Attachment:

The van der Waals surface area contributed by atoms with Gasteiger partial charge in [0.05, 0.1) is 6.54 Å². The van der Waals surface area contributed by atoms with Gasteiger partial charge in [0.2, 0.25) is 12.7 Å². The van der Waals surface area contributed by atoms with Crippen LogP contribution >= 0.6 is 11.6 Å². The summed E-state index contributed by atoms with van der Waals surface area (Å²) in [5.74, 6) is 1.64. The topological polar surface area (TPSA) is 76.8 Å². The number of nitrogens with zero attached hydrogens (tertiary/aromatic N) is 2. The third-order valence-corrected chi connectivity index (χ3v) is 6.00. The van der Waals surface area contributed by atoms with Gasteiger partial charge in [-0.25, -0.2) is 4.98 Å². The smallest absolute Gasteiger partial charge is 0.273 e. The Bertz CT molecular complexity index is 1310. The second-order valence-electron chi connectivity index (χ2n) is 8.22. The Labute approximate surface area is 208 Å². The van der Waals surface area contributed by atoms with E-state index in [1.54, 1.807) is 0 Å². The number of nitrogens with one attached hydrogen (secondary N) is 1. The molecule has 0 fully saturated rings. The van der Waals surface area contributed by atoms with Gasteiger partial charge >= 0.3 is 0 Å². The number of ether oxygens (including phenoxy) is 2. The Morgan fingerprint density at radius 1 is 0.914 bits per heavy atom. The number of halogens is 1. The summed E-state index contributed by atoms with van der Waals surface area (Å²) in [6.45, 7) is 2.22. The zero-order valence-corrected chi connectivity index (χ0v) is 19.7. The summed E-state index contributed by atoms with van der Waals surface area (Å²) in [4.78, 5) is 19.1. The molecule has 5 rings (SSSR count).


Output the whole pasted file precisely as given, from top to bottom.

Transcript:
The van der Waals surface area contributed by atoms with Gasteiger partial charge in [0.05, 0.1) is 6.54 Å². The van der Waals surface area contributed by atoms with Gasteiger partial charge in [0.2, 0.25) is 12.7 Å². The van der Waals surface area contributed by atoms with Crippen LogP contribution >= 0.6 is 11.6 Å². The summed E-state index contributed by atoms with van der Waals surface area (Å²) in [5.74, 6) is 1.64. The topological polar surface area (TPSA) is 76.8 Å². The number of nitrogens with zero attached hydrogens (tertiary/aromatic N) is 2. The third-order valence-corrected chi connectivity index (χ3v) is 6.00. The van der Waals surface area contributed by atoms with Gasteiger partial charge in [-0.25, -0.2) is 4.98 Å². The smallest absolute Gasteiger partial charge is 0.273 e. The Bertz CT molecular complexity index is 1310. The second-order valence-electron chi connectivity index (χ2n) is 8.22. The Labute approximate surface area is 208 Å². The van der Waals surface area contributed by atoms with E-state index in [1.54, 1.807) is 0 Å². The number of nitrogens with one attached hydrogen (secondary N) is 1. The molecule has 0 fully saturated rings. The van der Waals surface area contributed by atoms with Gasteiger partial charge >= 0.3 is 0 Å². The number of ether oxygens (including phenoxy) is 2. The Morgan fingerprint density at radius 1 is 0.914 bits per heavy atom. The number of halogens is 1. The summed E-state index contributed by atoms with van der Waals surface area (Å²) in [6.45, 7) is 2.22. The zero-order valence-corrected chi connectivity index (χ0v) is 19.7. The summed E-state index contributed by atoms with van der Waals surface area (Å²) in [4.78, 5) is 19.1. The molecule has 5 rings (SSSR count).